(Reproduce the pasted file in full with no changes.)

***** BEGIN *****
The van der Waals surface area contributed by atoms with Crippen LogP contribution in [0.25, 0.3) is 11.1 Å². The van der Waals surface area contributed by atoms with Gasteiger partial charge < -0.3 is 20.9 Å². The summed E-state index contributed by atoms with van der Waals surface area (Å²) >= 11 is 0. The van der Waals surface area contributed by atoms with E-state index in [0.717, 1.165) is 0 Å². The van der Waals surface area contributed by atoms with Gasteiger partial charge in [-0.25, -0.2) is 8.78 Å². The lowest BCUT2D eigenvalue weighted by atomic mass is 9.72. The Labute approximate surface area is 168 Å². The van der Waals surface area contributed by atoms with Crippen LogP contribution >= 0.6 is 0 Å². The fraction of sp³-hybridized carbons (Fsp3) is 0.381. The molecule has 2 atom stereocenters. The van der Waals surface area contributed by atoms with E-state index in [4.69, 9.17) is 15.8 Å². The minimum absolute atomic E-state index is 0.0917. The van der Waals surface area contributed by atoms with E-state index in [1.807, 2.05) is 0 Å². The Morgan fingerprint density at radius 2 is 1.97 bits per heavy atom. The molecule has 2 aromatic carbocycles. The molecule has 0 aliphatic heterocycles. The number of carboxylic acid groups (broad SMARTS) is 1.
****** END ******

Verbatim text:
The van der Waals surface area contributed by atoms with Crippen LogP contribution in [0.25, 0.3) is 11.1 Å². The van der Waals surface area contributed by atoms with Gasteiger partial charge < -0.3 is 20.9 Å². The summed E-state index contributed by atoms with van der Waals surface area (Å²) >= 11 is 0. The van der Waals surface area contributed by atoms with E-state index in [0.717, 1.165) is 0 Å². The van der Waals surface area contributed by atoms with Gasteiger partial charge in [-0.25, -0.2) is 8.78 Å². The lowest BCUT2D eigenvalue weighted by atomic mass is 9.72. The Labute approximate surface area is 168 Å². The van der Waals surface area contributed by atoms with Crippen LogP contribution >= 0.6 is 0 Å². The fraction of sp³-hybridized carbons (Fsp3) is 0.381. The molecule has 2 atom stereocenters. The van der Waals surface area contributed by atoms with E-state index in [4.69, 9.17) is 15.8 Å². The minimum absolute atomic E-state index is 0.0917. The van der Waals surface area contributed by atoms with E-state index in [1.807, 2.05) is 0 Å². The Morgan fingerprint density at radius 2 is 1.97 bits per heavy atom. The molecule has 2 aromatic carbocycles. The molecule has 0 aliphatic heterocycles. The number of carboxylic acid groups (broad SMARTS) is 1.